I know you have a lot of loyal followers and a lot of brand champions, so my question is, who is the one super-villain that you connect with the most? Because if you think about, super villain’s followers are very loyal and engaged, just like yours.
Think about it, how many times are their plans foiled but their minions, their henchmen, they keep coming back.
I thought super villains are solo. What… who are these super villains with followers?
I don’t know about connect with, but… a super villain that comes to mind that’s got the most loyal following that just go ahead and do their bidding, is, for me, Darth Vader, with all the stormtroopers. Yeah, he’s just conquering, hey?
He’s got the force.
He’s definitely got good staff retention, as well. Willing to die for their startup.
So, in terms of education and learning new things, you’ve had to learn a lot of things yourself with the mobile app development and then get outside help. Are you guys big readers, is that a way that you gain knowledge, as well?
Yes. Readers and podcast listeners as well.
Oh, nice. Any books that you can recommend to the audience that have helped you with Share With Oscar?
So, in terms of learning new hard skills, like coding or marketing, I haven’t actually learned that through reading books in particular. I’ve learned those through reading just articles. Neil Patel is one that I read regularly in terms of how to better reach the customer via SEO, SEM et cetera. In terms of actual books broadly, I’d recommend for female entrepreneurs, to read Sheryl Sandberg’s Lean In, just because I feel like she’s done a really good job of bringing a lot of humility into her journey and actually articulating a lot of the problems that female entrepreneurs have in a really human way.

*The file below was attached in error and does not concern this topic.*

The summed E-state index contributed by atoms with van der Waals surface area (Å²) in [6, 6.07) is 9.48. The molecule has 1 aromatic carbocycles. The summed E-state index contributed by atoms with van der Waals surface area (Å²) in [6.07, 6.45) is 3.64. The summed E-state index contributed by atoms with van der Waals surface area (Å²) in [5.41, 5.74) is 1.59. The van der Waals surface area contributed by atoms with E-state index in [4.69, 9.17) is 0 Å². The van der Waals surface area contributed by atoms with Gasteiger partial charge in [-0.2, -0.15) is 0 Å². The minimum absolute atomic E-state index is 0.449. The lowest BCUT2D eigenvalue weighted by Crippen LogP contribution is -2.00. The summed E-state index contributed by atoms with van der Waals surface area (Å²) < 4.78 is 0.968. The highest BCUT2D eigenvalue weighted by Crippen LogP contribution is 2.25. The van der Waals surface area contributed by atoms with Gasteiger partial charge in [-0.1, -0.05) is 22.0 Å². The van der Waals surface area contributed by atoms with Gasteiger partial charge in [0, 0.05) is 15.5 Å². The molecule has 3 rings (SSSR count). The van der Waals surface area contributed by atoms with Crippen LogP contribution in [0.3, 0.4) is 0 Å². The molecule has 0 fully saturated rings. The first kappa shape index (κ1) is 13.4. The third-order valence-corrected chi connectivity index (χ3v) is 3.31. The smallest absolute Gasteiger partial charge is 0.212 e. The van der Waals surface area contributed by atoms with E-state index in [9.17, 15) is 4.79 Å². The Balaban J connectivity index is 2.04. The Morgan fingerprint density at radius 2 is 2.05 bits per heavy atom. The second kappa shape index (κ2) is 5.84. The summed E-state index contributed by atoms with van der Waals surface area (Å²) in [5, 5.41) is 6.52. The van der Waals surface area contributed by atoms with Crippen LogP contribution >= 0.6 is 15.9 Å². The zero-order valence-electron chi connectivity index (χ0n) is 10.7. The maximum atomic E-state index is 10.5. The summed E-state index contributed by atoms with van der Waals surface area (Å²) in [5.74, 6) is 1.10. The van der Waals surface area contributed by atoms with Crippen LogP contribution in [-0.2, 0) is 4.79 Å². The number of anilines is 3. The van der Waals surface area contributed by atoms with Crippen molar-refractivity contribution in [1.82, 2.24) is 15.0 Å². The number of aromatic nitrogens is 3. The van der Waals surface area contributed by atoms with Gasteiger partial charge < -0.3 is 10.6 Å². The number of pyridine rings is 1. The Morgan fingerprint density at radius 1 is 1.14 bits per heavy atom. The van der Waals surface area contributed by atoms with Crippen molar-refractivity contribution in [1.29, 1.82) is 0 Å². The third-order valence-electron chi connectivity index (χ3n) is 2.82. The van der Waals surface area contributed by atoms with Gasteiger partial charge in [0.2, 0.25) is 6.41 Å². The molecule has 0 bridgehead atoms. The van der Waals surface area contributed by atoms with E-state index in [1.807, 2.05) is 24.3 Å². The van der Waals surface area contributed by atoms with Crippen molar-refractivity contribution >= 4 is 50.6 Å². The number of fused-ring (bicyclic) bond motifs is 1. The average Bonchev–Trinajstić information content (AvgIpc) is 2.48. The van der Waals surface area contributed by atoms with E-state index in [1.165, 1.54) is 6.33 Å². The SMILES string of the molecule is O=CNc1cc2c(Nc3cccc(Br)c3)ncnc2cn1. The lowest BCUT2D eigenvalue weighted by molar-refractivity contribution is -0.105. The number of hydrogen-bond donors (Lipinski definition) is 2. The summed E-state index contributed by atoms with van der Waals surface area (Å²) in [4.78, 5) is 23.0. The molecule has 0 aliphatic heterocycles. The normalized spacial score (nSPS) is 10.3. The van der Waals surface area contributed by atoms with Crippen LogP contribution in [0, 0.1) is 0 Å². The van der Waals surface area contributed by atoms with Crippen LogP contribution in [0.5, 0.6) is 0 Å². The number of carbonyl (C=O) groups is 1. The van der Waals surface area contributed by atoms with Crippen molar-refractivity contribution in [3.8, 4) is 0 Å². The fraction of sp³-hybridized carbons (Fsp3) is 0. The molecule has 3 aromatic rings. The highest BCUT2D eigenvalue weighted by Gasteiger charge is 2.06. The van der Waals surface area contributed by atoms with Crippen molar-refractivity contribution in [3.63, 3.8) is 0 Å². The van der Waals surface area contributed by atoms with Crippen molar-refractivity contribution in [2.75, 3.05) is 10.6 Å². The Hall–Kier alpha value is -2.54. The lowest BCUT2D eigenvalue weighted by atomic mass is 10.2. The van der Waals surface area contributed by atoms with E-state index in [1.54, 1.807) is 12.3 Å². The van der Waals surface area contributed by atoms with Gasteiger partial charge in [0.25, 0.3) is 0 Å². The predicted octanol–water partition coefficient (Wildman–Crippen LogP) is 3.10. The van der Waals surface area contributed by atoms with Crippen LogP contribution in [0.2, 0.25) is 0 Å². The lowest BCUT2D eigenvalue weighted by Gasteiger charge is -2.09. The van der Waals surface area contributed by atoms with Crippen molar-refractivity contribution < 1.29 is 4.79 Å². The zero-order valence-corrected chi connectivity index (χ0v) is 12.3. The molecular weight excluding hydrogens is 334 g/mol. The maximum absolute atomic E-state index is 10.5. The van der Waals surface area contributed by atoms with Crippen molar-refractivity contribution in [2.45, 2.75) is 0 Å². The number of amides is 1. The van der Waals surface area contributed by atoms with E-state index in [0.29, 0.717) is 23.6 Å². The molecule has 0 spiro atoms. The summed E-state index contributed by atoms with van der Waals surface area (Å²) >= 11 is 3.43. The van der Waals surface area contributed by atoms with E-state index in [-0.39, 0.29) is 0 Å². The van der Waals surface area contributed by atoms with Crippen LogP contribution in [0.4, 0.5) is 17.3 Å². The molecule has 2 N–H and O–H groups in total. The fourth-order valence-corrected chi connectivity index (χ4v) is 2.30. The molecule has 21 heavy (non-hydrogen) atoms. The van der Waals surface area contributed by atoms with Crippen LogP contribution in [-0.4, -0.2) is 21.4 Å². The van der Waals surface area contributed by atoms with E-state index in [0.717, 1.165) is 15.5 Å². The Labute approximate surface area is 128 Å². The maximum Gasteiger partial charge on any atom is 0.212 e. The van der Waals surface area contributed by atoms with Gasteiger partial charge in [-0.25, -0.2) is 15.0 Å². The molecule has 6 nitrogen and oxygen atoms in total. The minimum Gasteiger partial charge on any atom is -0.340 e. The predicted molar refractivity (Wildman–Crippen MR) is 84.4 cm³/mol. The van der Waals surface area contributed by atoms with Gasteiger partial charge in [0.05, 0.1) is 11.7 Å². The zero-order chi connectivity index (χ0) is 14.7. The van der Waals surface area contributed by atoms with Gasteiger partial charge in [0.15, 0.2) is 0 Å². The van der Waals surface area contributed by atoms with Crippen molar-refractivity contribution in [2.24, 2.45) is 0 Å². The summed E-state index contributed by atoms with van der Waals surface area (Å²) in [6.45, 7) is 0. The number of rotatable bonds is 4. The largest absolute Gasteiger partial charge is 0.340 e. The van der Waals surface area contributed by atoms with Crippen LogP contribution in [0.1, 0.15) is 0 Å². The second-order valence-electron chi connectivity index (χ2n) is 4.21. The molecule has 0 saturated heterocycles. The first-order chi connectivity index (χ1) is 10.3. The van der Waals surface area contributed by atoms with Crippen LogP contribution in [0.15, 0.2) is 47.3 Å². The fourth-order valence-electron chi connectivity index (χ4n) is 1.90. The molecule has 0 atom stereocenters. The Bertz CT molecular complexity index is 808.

I feel like, after reading that, even though, a lot of it was quite vulnerable, I felt quite empowered after reading that, so I definitely recommend people read that.
And Lisa, any book recommendations?
To be really honest, I don’t remember the last time I read a book. It would probably be … probably high school reading. That’s why I stopped when you said that question.
She hasn’t read Harry Potter!
Lord Voldemort would be another villain.
Again, no idea what you guys what you nerds are referring to…
But I would have liked to have answered that previous question with the villain that didn’t get defeated, because I feel like, is there one?
Well, in some ways, Darth Vader didn’t get defeated because he helps Luke defeat the Emperor.
Okay. All right. So, let’s stick with that.
So Lisa, I know you aren’t a massive book reader so what other ways do you sort of upscale and educate yourself?
What a setup. I think it’s actually just doing and learning on the job.
So, you’re right I don’t read much, but everything that I do, I google, and read up on it extremely quickly. I’m all about efficiency, so give it a go, if it doesn’t work google it, give it a go, if it doesn’t work ask someone who knows.
Learn by doing?
Learn by doing.
YouTube videos, but only if they are under three minutes. No 20 minute tutorials. Mind you, when we first built our website for Share With Oscar I built that on WordPress following a two hour YouTube tutorial. It took me like three weeks, watching a two … Following step by step that YouTube instructional video on what to do, how to add a button.
Everything. I much … I prefer short form learning.